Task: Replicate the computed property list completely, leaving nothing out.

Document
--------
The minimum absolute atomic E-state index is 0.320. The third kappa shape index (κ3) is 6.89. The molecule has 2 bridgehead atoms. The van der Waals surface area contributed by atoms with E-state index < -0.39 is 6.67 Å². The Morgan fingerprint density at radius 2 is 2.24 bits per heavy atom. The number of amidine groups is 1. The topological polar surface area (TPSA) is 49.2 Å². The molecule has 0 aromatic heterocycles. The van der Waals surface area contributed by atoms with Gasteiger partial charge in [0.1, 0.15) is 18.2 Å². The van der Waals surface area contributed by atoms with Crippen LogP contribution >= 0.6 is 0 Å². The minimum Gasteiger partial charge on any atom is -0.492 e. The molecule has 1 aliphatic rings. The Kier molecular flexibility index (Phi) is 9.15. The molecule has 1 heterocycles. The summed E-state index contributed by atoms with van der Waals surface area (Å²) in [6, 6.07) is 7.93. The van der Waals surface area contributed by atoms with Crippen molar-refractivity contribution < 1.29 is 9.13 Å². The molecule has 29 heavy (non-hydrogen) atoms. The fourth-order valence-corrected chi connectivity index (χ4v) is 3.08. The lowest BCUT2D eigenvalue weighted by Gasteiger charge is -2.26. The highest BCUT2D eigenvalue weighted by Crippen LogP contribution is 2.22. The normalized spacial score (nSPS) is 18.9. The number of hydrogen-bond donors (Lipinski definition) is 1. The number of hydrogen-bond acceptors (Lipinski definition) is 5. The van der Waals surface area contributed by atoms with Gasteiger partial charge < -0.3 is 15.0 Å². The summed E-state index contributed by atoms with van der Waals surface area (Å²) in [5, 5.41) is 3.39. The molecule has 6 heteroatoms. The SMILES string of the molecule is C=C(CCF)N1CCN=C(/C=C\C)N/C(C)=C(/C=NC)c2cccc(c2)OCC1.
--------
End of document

The minimum absolute atomic E-state index is 0.320. The third kappa shape index (κ3) is 6.89. The molecule has 2 bridgehead atoms. The van der Waals surface area contributed by atoms with E-state index < -0.39 is 6.67 Å². The Morgan fingerprint density at radius 2 is 2.24 bits per heavy atom. The number of amidine groups is 1. The topological polar surface area (TPSA) is 49.2 Å². The molecule has 0 aromatic heterocycles. The van der Waals surface area contributed by atoms with Gasteiger partial charge in [0.1, 0.15) is 18.2 Å². The van der Waals surface area contributed by atoms with Crippen LogP contribution >= 0.6 is 0 Å². The minimum Gasteiger partial charge on any atom is -0.492 e. The molecule has 1 aliphatic rings. The Kier molecular flexibility index (Phi) is 9.15. The molecule has 1 heterocycles. The summed E-state index contributed by atoms with van der Waals surface area (Å²) in [6, 6.07) is 7.93. The van der Waals surface area contributed by atoms with Crippen molar-refractivity contribution < 1.29 is 9.13 Å². The molecule has 29 heavy (non-hydrogen) atoms. The fourth-order valence-corrected chi connectivity index (χ4v) is 3.08. The lowest BCUT2D eigenvalue weighted by Gasteiger charge is -2.26. The highest BCUT2D eigenvalue weighted by Crippen LogP contribution is 2.22. The normalized spacial score (nSPS) is 18.9. The number of hydrogen-bond donors (Lipinski definition) is 1. The number of hydrogen-bond acceptors (Lipinski definition) is 5. The van der Waals surface area contributed by atoms with Gasteiger partial charge < -0.3 is 15.0 Å². The summed E-state index contributed by atoms with van der Waals surface area (Å²) in [5, 5.41) is 3.39. The molecule has 6 heteroatoms. The SMILES string of the molecule is C=C(CCF)N1CCN=C(/C=C\C)N/C(C)=C(/C=NC)c2cccc(c2)OCC1.